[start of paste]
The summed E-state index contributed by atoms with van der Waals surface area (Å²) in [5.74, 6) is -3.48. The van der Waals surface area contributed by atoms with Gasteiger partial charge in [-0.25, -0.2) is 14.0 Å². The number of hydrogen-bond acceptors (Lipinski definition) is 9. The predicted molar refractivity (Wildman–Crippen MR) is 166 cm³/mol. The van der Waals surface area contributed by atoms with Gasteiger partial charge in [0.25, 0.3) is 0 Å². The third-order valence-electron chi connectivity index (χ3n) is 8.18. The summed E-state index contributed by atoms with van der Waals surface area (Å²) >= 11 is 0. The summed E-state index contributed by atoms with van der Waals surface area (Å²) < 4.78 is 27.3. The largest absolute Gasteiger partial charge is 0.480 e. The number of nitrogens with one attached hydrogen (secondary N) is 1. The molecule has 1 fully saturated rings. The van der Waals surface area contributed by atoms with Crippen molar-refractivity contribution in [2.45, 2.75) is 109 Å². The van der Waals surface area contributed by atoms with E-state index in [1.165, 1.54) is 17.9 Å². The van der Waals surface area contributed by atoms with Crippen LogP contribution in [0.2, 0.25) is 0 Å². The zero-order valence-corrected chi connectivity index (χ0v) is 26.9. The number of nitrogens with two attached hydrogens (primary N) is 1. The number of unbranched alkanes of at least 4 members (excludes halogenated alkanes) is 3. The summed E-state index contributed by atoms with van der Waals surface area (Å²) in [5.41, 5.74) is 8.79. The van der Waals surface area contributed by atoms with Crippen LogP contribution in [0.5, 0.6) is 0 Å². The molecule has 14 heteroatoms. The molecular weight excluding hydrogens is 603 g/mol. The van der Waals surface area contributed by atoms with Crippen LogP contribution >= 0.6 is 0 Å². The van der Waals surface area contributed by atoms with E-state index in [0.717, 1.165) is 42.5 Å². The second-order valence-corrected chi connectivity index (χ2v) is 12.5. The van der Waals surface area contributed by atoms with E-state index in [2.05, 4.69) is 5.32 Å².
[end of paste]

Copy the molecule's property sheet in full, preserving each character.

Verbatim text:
The summed E-state index contributed by atoms with van der Waals surface area (Å²) in [5.74, 6) is -3.48. The van der Waals surface area contributed by atoms with Gasteiger partial charge in [-0.25, -0.2) is 14.0 Å². The number of hydrogen-bond acceptors (Lipinski definition) is 9. The predicted molar refractivity (Wildman–Crippen MR) is 166 cm³/mol. The van der Waals surface area contributed by atoms with Gasteiger partial charge in [0.25, 0.3) is 0 Å². The third-order valence-electron chi connectivity index (χ3n) is 8.18. The summed E-state index contributed by atoms with van der Waals surface area (Å²) >= 11 is 0. The summed E-state index contributed by atoms with van der Waals surface area (Å²) < 4.78 is 27.3. The largest absolute Gasteiger partial charge is 0.480 e. The number of nitrogens with one attached hydrogen (secondary N) is 1. The molecule has 1 fully saturated rings. The van der Waals surface area contributed by atoms with Crippen molar-refractivity contribution in [2.45, 2.75) is 109 Å². The van der Waals surface area contributed by atoms with E-state index in [1.165, 1.54) is 17.9 Å². The van der Waals surface area contributed by atoms with Crippen LogP contribution in [0.2, 0.25) is 0 Å². The zero-order valence-corrected chi connectivity index (χ0v) is 26.9. The number of nitrogens with two attached hydrogens (primary N) is 1. The number of unbranched alkanes of at least 4 members (excludes halogenated alkanes) is 3. The summed E-state index contributed by atoms with van der Waals surface area (Å²) in [5.41, 5.74) is 8.79. The van der Waals surface area contributed by atoms with Crippen LogP contribution in [0.5, 0.6) is 0 Å². The molecule has 14 heteroatoms. The molecular weight excluding hydrogens is 603 g/mol. The van der Waals surface area contributed by atoms with Crippen LogP contribution >= 0.6 is 0 Å². The van der Waals surface area contributed by atoms with E-state index in [0.717, 1.165) is 42.5 Å². The second-order valence-corrected chi connectivity index (χ2v) is 12.5. The van der Waals surface area contributed by atoms with E-state index in [2.05, 4.69) is 5.32 Å².